NEW YORK ( TheStreet) -- Gold prices clawed their way higher Wednesday as moderate buying continued, but prices were still trapped in a tight range.

Gold for February delivery added $2 to $1,370.20 an ounce at the Comex division of the New York Mercantile Exchange. The gold price traded as high as $1,378.90 and as low as $1,365.50 during Wednesday's session. The spot gold price was adding more than $3, according to Kitco's gold index.

The U.S. dollar indexwas drifting lower down 0.62% to $78.50 while the euro was rallying 0.74% to $1.34 vs. the dollar.

Gold prices seem to be looking for some kind of catalyst to break them out of their range of $1,320-$1,420 an ounce. Traders are nibbling at gold after the metal stemmed its Friday selloff, but any big positions are being kept on the sidelines until an upward trend can be confirmed. Any run-up, as was seen in early morning trading, can also provide an opportunity for investors to take profits.

The popular gold exchange-traded fund, SPDR Gold Shares ( GLD), shed almost 3 tons on Tuesday as light profit-taking continued while iShares Gold Trust ( IAU) has not adjusted its tonnage since Dec. 23.

Scott Redler, chief strategic officer for T3Live.com, says that gold has lost its identity a bit and it's no longer a fear trade.

"I think gold could regain this identity as we go into the second quarter" as debt issues in U.S. states and controversy on raising the debt ceiling put money issues in the foreground.

"Long term, as long as the Fed continues to pump money into the system and there are problems in the eurozone," argues Phil Streible, senior market strategist at Lind-Waldock, "I think gold will continue to catch a bid."

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Jim Cramer writes on RealMoney.com that he still likes gold as a hedge, that "the amount of money that is being printed worldwide is outrageous and I can only conclude that you need something as a hedge to the printing press."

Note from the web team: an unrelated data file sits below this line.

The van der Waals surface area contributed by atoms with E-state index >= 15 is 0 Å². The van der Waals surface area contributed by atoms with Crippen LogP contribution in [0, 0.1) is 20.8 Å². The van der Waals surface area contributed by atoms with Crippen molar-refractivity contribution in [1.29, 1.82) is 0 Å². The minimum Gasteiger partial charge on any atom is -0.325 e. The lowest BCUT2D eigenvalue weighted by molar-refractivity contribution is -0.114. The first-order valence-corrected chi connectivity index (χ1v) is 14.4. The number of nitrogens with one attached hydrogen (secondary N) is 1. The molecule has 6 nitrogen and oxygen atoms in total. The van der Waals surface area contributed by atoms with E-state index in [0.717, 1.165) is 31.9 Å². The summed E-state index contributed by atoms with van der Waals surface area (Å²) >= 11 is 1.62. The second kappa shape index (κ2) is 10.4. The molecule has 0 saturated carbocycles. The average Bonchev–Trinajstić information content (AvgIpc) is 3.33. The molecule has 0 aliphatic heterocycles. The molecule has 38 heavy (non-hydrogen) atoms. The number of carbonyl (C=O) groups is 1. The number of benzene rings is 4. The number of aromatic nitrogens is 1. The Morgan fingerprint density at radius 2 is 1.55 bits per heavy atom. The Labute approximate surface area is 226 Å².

Cramer likes the GLD and currently owns NovaGold ( NG), a junior gold and copper miner, for his charitable trust, Action Alerts Plus.

The spot price is also stronger than the futures price which points to strong physical buying most likely from emerging-market countries like India and China where inflation is high. China is also buying gold ahead of its New Year celebration in February.

George Gero, vice president at RBC Capital Markets, also notes that ETFS Physical Asian Gold ( AGOL), which launched on Friday, helped physical demand as gold was needed to fulfill orders. The ETF stores its gold in Singapore.

As gold waits for its safe-haven bid to continue, it's getting direction from a stronger euro and weaker dollar. Portugal raised €750 million in 12-month bonds at an average yield of 4.02% which was 1.25% less than its previous auction as investors seemed more willing to lend money to the country.

Germany also raised its 2011 growth estimates to 2.3% from 1.8%. Germany's economy has been helped by a weaker euro as it makes its exports more attractive and cheaper to buy. Its industrial boom has helped support the country and the eurozone but some experts worry that as demand slows to a snail's pace in struggling EU countries that Germany could lose an important demand factor.

According to Reuters, the Hong Kong press said Wednesday that consumer prices in China rose to 4.6% in December vs. a year ago, which is less than its 5.1% reading in November. China reportedly grew 10.3% in 2010. The official numbers won't come out until Thursday but if the reading is accurate it shows that inflation isn't as high as previously thought, which could take pressure off the country to raise interest rates.

China hiked its interest rate by 25 basis points on Dec. 27 and the central bank increased the amount of money banks must hold in their reserves on Friday, the seventh time in the past year. Currently the one-year deposit rate is 2.75%. If the inflation reading is accurate at 4.6%, the real interest rate in China is negative 1.85%.

The typical theme for gold is that it is a good hedge against inflation. But what it really is is a hedge against negative real interest rates, the inflation rate minus the interest rate. A negative rate means the local currency is worth less and gold, which has no yield, retains its value and is worth more.

Crimping gold's safe haven/inflation thesis have been better-than-expected earnings from U.S. companies like Apple ( AAPL) and IBM ( IBM). Investors might be looking to put their money to work in certain sectors and stocks rather than gold.

"You don't always have to be in a metals trade," argues T3Live.com's Redler, "you need to be where the action is. You should have a percentage of your portfolio ... in the metals" but you can change that percentage. Redler sees the focus more on technology and the financials rather than the metals.

Silver prices ended down 11 cents to $28.80 while copper was down 5 cents at $4.37. The industrial metals took a hit after housing starts in December were weaker than expected. Despite the fact this means that inventories will be able to clear out, demand for metals used in construction will wane in the near term.

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Gold mining stocks, a risky but potentially lucrative way to buy gold, were mixed. Kinross Gold ( KGC) was up 0.42% at $16.90 while Great Basin Gold ( GBG) was adding 0.78% at $2.59. Other gold stocks New Gold ( NGD) and Gold Fields ( GFI) were trading at $8.52 and $16.60, respectively.

-- Written by Alix Steel in New York.

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